The Magic of Nature


Image by harrischristopoulos via Flickr

When I was a
child I might disappear for awhile,

Looking for
places that were deemed worthwhile,

The top of a
tree, Inside a fortress of hay,

To observe
the magic of nature just for the day,

But I didn’t
want to be late for dinner,

cornbread, fried potatoes and beans,

onions, pokesalad greens,

If I was
hungry come and get it while it’s hot,

If I had to
be called twice, I guess I’m not,

But I had to
see the speckled eggs in a bluebird’s nest,

Stop to
watch the piglets feed at Mr. Joe’s Barn,

Stoop to
throw a rock at snakes that could do me some harm,

Count the
circles the hawk made as she searched for mice,

Wondered if
the crawdads would still be nice,

Listen to
the frogs croak at the edges of the pond,

Take one
last look and wave my magic wand,

“Stay there,” I would call, “I’ll don’t want to be thinner,”

And off I’d
race to get part of dinner,

Mom would be
exasperated, “What kept you?”

I’d hang my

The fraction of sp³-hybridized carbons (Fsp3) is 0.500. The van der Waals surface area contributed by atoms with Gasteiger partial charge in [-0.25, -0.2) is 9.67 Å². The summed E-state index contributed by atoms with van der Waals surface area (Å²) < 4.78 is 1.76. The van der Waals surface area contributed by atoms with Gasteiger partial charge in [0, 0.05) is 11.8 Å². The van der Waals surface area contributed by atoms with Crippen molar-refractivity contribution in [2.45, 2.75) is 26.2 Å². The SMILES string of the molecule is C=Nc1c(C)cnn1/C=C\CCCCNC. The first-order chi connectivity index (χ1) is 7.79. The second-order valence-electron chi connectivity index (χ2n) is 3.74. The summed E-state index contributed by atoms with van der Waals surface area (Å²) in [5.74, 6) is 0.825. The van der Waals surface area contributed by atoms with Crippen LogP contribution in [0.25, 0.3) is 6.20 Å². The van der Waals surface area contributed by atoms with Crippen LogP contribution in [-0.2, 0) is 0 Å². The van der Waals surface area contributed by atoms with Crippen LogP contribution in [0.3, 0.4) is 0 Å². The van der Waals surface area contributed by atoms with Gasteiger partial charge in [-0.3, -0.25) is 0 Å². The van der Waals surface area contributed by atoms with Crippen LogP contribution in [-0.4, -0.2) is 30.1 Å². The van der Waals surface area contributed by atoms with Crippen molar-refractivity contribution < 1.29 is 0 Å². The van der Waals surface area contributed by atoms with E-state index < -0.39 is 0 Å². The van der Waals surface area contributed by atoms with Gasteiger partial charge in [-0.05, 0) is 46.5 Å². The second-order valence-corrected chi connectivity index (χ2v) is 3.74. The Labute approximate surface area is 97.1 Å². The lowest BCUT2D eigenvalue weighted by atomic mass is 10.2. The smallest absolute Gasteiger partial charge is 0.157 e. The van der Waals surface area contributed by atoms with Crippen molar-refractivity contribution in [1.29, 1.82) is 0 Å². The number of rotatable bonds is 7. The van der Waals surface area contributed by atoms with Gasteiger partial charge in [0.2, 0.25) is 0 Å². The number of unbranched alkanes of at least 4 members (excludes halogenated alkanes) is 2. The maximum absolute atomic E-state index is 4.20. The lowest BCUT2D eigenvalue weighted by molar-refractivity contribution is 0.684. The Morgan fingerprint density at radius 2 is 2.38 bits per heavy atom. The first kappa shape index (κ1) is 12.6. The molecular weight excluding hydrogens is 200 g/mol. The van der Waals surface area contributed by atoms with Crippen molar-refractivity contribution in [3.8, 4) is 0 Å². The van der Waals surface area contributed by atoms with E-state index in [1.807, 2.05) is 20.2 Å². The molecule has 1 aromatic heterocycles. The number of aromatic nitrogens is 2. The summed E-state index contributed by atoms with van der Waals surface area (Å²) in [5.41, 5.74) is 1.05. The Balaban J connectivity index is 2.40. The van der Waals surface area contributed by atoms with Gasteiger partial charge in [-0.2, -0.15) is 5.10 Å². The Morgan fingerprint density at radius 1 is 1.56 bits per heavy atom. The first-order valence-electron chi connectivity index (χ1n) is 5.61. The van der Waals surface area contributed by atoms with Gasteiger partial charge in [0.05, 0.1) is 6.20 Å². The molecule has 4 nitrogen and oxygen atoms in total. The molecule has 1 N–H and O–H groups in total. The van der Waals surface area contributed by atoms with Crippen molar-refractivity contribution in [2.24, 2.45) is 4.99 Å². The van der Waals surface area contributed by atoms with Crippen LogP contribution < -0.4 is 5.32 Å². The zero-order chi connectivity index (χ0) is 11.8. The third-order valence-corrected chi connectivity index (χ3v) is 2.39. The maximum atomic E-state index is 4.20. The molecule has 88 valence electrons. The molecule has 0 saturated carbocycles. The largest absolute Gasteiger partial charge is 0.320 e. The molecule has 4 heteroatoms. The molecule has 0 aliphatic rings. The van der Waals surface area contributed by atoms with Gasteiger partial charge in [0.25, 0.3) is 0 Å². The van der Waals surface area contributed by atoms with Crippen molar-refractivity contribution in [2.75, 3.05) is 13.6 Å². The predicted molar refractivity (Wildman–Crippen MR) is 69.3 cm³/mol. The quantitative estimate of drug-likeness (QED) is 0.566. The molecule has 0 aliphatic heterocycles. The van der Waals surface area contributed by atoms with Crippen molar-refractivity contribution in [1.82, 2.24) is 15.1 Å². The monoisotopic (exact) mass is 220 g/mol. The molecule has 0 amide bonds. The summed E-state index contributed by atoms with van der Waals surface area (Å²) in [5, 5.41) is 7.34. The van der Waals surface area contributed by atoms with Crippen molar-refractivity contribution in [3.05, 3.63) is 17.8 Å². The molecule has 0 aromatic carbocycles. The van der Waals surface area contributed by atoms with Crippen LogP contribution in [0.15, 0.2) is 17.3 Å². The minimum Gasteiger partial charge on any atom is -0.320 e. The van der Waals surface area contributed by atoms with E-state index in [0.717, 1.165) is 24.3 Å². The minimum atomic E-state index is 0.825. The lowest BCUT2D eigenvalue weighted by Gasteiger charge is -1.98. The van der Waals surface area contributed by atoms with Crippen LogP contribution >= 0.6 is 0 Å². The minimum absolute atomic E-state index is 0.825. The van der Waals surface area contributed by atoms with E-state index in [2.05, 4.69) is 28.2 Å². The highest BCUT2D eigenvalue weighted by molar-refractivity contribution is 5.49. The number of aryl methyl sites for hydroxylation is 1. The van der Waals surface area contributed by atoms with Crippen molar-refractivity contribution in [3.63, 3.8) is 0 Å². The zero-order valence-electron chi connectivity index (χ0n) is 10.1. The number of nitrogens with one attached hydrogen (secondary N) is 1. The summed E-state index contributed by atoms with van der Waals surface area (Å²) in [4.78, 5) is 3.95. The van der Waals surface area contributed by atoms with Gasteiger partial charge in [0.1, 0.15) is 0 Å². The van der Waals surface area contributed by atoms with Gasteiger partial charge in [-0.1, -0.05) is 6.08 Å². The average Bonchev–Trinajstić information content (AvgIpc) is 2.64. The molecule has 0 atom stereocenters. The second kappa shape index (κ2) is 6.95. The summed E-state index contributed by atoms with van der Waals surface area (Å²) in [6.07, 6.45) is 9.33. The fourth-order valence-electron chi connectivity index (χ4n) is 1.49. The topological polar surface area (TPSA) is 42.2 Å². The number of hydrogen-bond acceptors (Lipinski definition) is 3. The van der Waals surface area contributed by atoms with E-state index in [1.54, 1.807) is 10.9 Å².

head, “I had things to do,”

Then when I
finished my chores,

I asked if I
could go outdoors,

For the sun
was hanging at earth’s very edge,

Splashing red
and gold on trees and hedge,

And then as
it slipped away from the day,

descended so animals could play,

and bats flew around with flair,

Snatching mosquitoes
and insects out of the air,

Nocturnal shapes
and all kinds of beasts,

from the shadows ready to feast,

Dinner for
them was life or death,

quickest, the strongest, the ones out of breath,

Huffing and
puffing or slipping around,

measured their foes by fang or by sound,

I watched
and waited for a deadly dance,

Marveled in
nature’s way of living by chance,

Then with
starlight to guide me homeward I sped,

Where I
could sleep soundly in my own safe bed.






4 thoughts on “The Magic of Nature

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